Vacationing with a rooftop cavalry on the charge

Depending upon one’s personal preferences, vacations offer a broad and ever-changing variety of exciting possibilities – travel, sports, visiting long-lost relatives or, perhaps, studiously avoiding long-lost relatives.

For many of us, an important part of any vacation is enjoying the luxury of tossing one’s bedside alarm clock into a drawer and blissfully sleeping in for an extra hour or two each morning.

At least that’s what I was looking forward to a few weeks ago when I decided to take some time off and get reacquainted with the long, lazy mornings I remember from my last vacation in, er, 1996.

Alas, it was not to be. On the first morning of my vacation, the Mad Cossack Roofing Company arrived on top of my apartment shortly before 7 a.m. and immediately began practicing cavalry charges back and forth across the roof.

Wheeee!

I can’t imagine how they got a horse up there, but that’s what it sounded like as the ceiling shook and the hooves, er, hammers, pounded roughly 8 feet above my bed.

Sure, my apartment manager had notified residents weeks before that roofers would be working in our apartment complex – the beginning of the rainy season is always a good time to do roofing – but I’d stored the information away in a small compartment of my brain labeled “Don’t Worry – Be Happy!”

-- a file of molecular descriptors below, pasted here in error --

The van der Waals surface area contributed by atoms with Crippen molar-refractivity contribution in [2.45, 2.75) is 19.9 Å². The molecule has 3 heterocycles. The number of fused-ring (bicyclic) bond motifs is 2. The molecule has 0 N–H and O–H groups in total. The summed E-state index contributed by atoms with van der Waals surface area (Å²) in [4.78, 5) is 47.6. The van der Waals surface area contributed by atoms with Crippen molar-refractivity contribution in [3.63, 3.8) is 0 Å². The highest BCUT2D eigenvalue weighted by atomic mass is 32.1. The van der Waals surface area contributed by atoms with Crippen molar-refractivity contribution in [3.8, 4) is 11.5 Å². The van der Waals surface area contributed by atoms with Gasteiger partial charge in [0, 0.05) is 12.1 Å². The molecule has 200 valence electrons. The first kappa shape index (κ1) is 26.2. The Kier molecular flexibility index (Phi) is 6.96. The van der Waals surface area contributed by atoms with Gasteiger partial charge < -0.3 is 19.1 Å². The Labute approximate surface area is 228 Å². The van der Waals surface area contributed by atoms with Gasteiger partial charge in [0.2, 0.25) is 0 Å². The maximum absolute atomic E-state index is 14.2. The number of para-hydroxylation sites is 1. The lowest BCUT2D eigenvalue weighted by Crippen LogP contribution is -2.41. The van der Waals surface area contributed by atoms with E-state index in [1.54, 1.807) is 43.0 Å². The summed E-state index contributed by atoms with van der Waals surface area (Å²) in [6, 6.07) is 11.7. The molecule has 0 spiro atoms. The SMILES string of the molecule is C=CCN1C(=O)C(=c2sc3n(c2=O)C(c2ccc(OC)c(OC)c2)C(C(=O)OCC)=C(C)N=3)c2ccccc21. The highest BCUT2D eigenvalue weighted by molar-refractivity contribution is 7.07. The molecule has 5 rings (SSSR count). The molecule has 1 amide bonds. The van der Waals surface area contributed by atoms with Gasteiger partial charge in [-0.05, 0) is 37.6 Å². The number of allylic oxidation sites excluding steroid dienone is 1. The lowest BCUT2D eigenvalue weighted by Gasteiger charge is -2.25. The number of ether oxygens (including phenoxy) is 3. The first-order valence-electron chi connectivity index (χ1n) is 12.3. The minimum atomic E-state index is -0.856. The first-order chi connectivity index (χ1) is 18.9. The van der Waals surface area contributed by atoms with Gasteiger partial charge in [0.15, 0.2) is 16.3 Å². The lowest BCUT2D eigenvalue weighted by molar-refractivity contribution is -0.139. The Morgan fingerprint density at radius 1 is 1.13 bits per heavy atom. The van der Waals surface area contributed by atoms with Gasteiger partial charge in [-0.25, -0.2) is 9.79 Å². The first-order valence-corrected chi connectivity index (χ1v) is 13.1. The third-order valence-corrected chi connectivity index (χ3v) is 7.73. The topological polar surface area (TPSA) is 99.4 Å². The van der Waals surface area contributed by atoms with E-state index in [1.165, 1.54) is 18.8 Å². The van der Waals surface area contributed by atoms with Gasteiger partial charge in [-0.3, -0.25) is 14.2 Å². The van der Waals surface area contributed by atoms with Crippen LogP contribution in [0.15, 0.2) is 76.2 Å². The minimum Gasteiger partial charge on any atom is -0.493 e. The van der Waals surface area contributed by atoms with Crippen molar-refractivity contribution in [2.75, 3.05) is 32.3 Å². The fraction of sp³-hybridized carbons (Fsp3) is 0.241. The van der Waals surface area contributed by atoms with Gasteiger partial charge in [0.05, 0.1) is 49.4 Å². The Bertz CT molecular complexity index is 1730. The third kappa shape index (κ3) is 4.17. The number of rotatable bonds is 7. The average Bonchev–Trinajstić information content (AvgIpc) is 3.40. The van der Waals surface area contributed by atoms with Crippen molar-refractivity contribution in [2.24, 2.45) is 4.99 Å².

How the hardy troop of Russian cavalry managed to land on my roof at precisely 6:55 a.m. on the very first day of my vacation still remains a mystery to me, but there they were.

Sleeping after their arrival was an impossibility and, I reasoned quite reasonably, the roof had to be repaired someday and that day apparently had come.

“I’ll just have a cup of coffee and get on with my vacation,” I thought. “Maybe I can catch a nap at the bus station…”

Silly me.

No sooner had I sat down with a reheated cup of yesterday’s coffee than the roofing cavalry launched a particularly enthusiastic offensive overhead. Moments later, I noted that there was an inordinately large amount of coffee creamer in my mug.

Strangely enough, I don’t use creamer in my coffee.

“Hmmmmm,” I wondered as yet another dollop of white powder rained down on my dining-room table.

Yes, the exuberant roofers had somehow managed to send a large chunk of debris crashing through the crawl space directly above me and had broken the plasterboard over the dining room.

(Did I already say “Wheeeee”?)

The pounding continued for another day, but after that the Mad Cossack Roofing Company moved its theater of operations to another portion of the apartment complex and only periodic pounding could be heard from my bedroom.

With nearly two weeks of vacation still ahead of me, I trundled off to bed the following night prepared for a leisurely wake-up time well into mid-January.

That’s when the scrub jays flew in to serenade me shortly before dawn. They were ahead of their usual springtime arrival, but they were in fine voice.

“Squarrrrrrwk!”

Thank God none of them had hammers …

Originally published February 11, 2007

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